grilled ham and cheese sandwiches
grilled ham and cheese sandwiches - Azurita/Getty Images

Sticking with simple-but-impressive changes, upgrading your ham sandwich to a melt is a fantastic way to go. If you can make a grilled cheese, you can make a ham and cheese melt. My preferred way to go about this is to put a bit of butter on the outside of two slices of white sandwich bread. Then, place ham and a slice of American cheese (or any cheese that will melt well) in the middle and close the bread around it. Next, heat up a skillet on the stove and place the sandwich on it, flipping it once the first side gets brown. When the bread is toasty and the cheese is melted, your sandwich is ready.

You can also make this sandwich in a panini press. Or, if you're really pressed for time or just feeling lazy, you can prepare your sandwich (without the exterior butter), wrap it in a paper towel, and pop it in the microwave for a few seconds to melt the cheese. This is the less "cultured" way to do it and doesn't result in toasted bread, but hey, you still get a hot ham and cheese out of it, right?

Choose A Different Type Of Bread

person slicing rye bread
person slicing rye bread - Clarkandcompany/Getty Images

When most people think ham sandwich, they think of a simple, square sandwich on white sandwich bread. And that's fine! But if you want to take things to a new level, consider swapping out the Rainbow bread for one with a different taste, color, and/or texture. Italian bread is a safe choice if you want to shake things up but not too much, as it tastes pretty similar to sandwich bread with a heartier texture. Wheat bread is a healthy choice and adds a richer flavor to the mix as well as vitamins and fiber.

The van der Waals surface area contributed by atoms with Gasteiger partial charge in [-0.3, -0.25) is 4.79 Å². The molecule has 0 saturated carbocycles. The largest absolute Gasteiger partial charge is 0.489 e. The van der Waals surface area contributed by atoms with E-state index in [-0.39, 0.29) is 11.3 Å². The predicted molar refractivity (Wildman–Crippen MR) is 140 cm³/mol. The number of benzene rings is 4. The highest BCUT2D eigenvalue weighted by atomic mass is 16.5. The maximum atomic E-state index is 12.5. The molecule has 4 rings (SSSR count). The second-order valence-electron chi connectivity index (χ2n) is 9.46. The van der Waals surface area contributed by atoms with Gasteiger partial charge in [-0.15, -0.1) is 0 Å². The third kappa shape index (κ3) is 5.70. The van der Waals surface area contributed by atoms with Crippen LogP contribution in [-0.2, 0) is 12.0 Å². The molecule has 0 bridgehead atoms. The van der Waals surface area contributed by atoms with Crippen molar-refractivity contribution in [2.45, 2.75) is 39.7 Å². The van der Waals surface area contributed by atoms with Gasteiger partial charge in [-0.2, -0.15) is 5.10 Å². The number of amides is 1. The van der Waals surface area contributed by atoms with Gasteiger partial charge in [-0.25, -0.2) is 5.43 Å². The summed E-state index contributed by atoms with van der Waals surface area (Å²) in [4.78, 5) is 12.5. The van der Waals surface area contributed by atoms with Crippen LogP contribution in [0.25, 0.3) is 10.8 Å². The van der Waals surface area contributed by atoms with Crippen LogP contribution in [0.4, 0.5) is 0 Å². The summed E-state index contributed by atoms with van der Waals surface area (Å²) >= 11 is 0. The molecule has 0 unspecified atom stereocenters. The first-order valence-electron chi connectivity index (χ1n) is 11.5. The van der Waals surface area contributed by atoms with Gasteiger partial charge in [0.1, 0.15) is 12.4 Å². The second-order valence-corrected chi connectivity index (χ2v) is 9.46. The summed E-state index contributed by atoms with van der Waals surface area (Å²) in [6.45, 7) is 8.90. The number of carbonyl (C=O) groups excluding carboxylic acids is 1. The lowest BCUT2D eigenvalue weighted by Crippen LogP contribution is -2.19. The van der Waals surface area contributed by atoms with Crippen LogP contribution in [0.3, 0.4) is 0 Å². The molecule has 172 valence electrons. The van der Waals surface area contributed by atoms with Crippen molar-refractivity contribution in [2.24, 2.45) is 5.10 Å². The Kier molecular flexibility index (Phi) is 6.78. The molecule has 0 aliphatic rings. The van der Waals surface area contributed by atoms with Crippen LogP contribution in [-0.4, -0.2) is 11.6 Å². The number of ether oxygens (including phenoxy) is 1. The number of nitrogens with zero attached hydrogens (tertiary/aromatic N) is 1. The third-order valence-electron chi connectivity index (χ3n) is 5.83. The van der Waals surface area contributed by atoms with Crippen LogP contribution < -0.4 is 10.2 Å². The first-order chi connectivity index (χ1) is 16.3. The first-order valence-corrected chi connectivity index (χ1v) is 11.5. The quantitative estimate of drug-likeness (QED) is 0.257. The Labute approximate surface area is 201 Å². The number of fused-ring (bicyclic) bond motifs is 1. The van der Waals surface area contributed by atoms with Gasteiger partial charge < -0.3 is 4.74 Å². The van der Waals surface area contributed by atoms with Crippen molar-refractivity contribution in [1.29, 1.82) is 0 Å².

Sourdough bread is fermented, and may thusly bring a tangier taste to your sandwich. It is also purported to be more easily digestible, making this one a good choice for those who have a finicky stomach. According to experts at Colorado State University, sourdough bread is fermented with Lactobacillus bacteria (also known as "good bacteria" or probiotics), which gives it a lower pH, reduces the levels of some hard-to-digest ingredients in the bread, and starts breaking things down before you even take a bite. That means less work for your stomach to do!

Rye bread is usually denser and makes a great foundation for a ham sandwich, because it can easily hold up all your vegetables, condiments, and other additions. It also has a strong flavor on its own, so this is one to use if you really want to amp up the flavor of your sandwich.

Skip The Loaf Of Bread Altogether

ham bagel sandwich
ham bagel sandwich - Kajakiki/Getty Images

Now we're starting to think outside the breadbox. If you can't decide which bread would go best on your ham sandwich, consider this: You can make one without using sliced bread at all. If you want to do something completely crazy (okay, it's not that crazy), you can put your ham and cheese on a pretzel bun instead of your typical sandwich bread. Or, you can slice a plain bagel in half and fill it with your sandwich fixings. For more a breakfast-y sandwich, you can even use a biscuit instead, whether it be made from scratch or baked from a can of biscuit dough.

All of these options are interesting because they change the texture of the sandwich even more so than they change the flavor. Pretzel buns and bagels, for instance, are much more dense and lead to a chewier sandwich that may feel more filling. If you want to go in the opposite direction, you can use a tortilla for a thinner, lighter layer of carbs and create a wrap instead of a sandwich.